COLD CUISINE by Helen Hecht

COLD CUISINE

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KIRKUS REVIEW

A plenitude, foremost, of chilled soups, main-course salads, aspics, and mousses--capped by such desserts as Frozen Lime SoufflÉ. Hecht, coauthor of Gifts In Good Taste (1979), does not display any particular finesse in the preparation or flavoring department: the leeks and potatoes in her vichyssoise are blended only in the blender (not in the cookpot); her steak tartare calls for a hamburger-worthy helping of ketchup. And while her borscht is practically of the quick-and-easy sort, you won't find instructions on preparing a cold chicken properly--you'll find elaborate chicken aspics. The list of ingredients also includes, distractingly, part of the preparation; the instructions tend to be generalized instead of attuned to the fine points (and hazards) of preparing a particular dish. Still and all, the range of suggestions is enormous--to the point of encouraging cooks to consider warm-weather coolers for year 'round entertaining. And the cook with a basic Craig Claiborne-James Beard Library can always check for pointers and sometimes unsuspected recipes there.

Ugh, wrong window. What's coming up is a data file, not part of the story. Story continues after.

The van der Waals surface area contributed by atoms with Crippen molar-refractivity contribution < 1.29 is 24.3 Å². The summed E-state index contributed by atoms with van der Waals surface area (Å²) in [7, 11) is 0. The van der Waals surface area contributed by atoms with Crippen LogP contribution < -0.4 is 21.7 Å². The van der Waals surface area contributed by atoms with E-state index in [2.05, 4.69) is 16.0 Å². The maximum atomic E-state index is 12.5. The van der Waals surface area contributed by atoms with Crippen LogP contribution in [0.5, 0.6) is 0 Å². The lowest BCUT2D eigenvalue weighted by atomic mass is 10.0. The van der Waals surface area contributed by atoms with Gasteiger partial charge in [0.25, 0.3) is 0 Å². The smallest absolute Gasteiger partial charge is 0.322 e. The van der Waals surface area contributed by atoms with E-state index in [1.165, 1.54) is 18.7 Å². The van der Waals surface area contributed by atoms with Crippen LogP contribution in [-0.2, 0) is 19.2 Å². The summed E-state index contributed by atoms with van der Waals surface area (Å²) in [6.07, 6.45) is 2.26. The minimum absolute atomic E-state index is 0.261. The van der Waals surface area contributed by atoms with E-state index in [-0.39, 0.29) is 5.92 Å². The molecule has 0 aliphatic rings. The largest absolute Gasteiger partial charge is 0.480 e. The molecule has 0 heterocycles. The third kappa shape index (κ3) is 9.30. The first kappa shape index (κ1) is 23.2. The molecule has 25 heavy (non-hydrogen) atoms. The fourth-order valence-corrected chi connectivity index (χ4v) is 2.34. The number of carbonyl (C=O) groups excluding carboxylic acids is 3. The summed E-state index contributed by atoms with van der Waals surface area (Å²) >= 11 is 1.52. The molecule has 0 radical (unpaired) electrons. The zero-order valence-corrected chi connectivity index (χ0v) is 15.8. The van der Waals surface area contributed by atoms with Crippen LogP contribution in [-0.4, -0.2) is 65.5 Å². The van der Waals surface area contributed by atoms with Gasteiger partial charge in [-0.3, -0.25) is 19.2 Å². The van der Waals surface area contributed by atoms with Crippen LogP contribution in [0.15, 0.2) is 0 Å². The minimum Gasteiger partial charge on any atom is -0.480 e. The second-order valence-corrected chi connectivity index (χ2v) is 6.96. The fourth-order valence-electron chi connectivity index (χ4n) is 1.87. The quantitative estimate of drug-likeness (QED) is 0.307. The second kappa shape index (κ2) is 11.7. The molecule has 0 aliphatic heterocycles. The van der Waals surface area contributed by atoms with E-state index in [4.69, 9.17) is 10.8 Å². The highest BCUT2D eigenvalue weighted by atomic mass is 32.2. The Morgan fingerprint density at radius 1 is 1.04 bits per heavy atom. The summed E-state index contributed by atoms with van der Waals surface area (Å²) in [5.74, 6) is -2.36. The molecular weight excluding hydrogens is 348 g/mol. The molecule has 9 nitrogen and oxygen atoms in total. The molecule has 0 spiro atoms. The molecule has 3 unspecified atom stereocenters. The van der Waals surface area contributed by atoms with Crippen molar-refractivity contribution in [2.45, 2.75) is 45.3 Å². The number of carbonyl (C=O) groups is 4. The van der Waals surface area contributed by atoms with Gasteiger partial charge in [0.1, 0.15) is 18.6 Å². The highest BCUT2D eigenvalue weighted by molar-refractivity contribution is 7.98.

Pub Date: May 19th, 1981
Publisher: Atheneum